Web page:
Selling a Bankruptcy Claim (Part 1)

Part 2  |  Part 3

This post is intended to give the non-professional an introduction to selling bankruptcy claims.  Accordingly the post will begin with a basic description regarding bankruptcy claims, and then discuss the actual sale of a claim.  This is part 1 in a 3 part series.


A creditor’s right to payment from the Debtor in bankruptcy is known as a “claim.” While the actual definition under Bankruptcy Code § 101(5) also includes equitable rights, most creditors’ claims involve some sort of right to get paid by the debtor.  A creditor is considered to have a claim even if that claim is disputed by the debtor, the amount is not liquidated, or even if payment is contingent upon on event. 

Claim Types

The three most common types of bankruptcy claims are: 1) secured claims, 2) priority unsecured claims, and 3) general unsecured claims.  Secured claims are claims that are secured by a lien on property in which the estate has an interest, up to the value of the property (See Bankruptcy Code § 506(a)(1) for a more detailed definition).  Priority unsecured claims have no collateral which secure their interest; however, under the Bankruptcy Code, they have priority over general unsecured claims (see Claim Priorities  below).  Example of priority unsecured claims include domestic support obligations, administrative expense claims, and certain types of taxes.   General unsecured claims are claims that are not secured by any collateral and do not have any priority to payment under the Bankruptcy Code.  The most common type of unsecured claim in a Chapter 11 case is a trade claim or vendor claim.

Claim Priorities

Certain claims are entitled to payment before others.  This concept is known as a claim’s priority to payment, or priority for short.  Bankruptcy claim priorities are determined in accordance with Bankruptcy Code § 507.  For example, secured claims are entitled to payment before unsecured claims.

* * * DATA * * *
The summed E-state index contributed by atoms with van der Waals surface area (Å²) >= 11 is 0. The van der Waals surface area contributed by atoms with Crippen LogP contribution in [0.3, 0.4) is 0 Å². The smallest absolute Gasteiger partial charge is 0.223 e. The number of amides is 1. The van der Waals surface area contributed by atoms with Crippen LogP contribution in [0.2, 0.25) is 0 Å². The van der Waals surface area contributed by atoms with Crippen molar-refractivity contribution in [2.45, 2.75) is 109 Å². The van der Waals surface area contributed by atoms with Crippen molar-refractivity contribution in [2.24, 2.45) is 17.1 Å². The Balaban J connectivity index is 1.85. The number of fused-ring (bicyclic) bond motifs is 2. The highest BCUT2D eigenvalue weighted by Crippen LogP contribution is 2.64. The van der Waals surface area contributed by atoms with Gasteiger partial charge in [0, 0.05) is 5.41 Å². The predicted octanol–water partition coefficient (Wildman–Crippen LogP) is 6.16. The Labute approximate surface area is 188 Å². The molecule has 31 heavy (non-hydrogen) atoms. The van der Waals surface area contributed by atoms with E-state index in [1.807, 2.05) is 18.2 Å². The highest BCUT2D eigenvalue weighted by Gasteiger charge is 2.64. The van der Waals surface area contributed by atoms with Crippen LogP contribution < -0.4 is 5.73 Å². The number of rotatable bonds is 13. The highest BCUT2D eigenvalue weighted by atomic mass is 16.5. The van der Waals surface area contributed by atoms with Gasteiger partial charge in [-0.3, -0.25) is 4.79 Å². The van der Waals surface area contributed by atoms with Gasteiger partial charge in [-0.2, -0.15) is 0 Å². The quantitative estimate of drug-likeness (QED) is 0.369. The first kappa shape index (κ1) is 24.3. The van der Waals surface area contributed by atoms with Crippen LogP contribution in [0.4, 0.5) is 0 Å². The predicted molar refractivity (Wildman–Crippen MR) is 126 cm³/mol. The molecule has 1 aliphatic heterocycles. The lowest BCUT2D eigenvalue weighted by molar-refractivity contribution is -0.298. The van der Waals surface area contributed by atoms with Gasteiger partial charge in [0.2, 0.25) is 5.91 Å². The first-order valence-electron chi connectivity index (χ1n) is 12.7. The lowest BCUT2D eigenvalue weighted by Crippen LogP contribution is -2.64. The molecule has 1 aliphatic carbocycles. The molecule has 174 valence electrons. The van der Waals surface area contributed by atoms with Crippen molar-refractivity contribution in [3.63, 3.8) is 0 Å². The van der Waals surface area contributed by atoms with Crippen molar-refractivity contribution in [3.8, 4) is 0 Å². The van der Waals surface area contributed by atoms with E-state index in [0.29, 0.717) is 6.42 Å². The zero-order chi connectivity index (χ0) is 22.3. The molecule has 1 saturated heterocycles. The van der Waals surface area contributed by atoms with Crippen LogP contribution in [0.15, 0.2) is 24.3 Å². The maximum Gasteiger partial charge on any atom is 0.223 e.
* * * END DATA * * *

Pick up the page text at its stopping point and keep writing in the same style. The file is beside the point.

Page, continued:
In a chapter 11 case, the plan of reorganization will classify claims according to their priorities.  All unsecured claims are often placed in a single class (though sometimes are broken into additional classes).  All claims in that single class get paid the same percentage of their claim set forth in the approved plan of reorganization.

The priority of your claim plays a large role as to the dollar amount you may recover in a given case. 

Claims Based on Non-Dischargeable Debt

The debt underlying a claim may be nondischargeable, which means the bankruptcy does not eliminate the right to payment on that debt.  For this reason, claims based on nondischargeable debts potentially yield a greater value.  Secured debts and priority unsecured debts are nondischargeable.  Additionally, there are specific types of debts that are not dischargeable.  A list of these specific debts are listed in Bankruptcy Code § 523.

Scheduled v Unscheduled Claims

As part of filing bankruptcy, a debtor must file schedules listing all of its creditors.  In addition, the schedules must indicate the dollar amount owed to the creditor, and whether or not the debt is disputed, contingent or unliquidated.  There are three different schedules for listing creditors: D, E, & F.  Schedule D lists secured creditors; schedule E lists unsecured priority creditors, and schedule F lists non-priority unsecured creditors.

If you are creditor, it may be the case that the debtor failed to list your claim or listed your claim incorrectly, such as by listing the wrong dollar amount or by placing you on the wrong schedule.  Therefore, as a creditor, before determining what actions you may take to maximize any potential payment on your claim, you should first determine if your debt has been correctly listed in the debtor’s schedules.  You can easily find these schedules by using the search filings feature on Inforuptcy.


This concludes part 1 of this 3 part series "Selling a Bankruptcy Claim."   Stay tuned for part 2 where I will discuss filing proof of your claim with the court.  If you have any questions about this article, be sure to post a comment.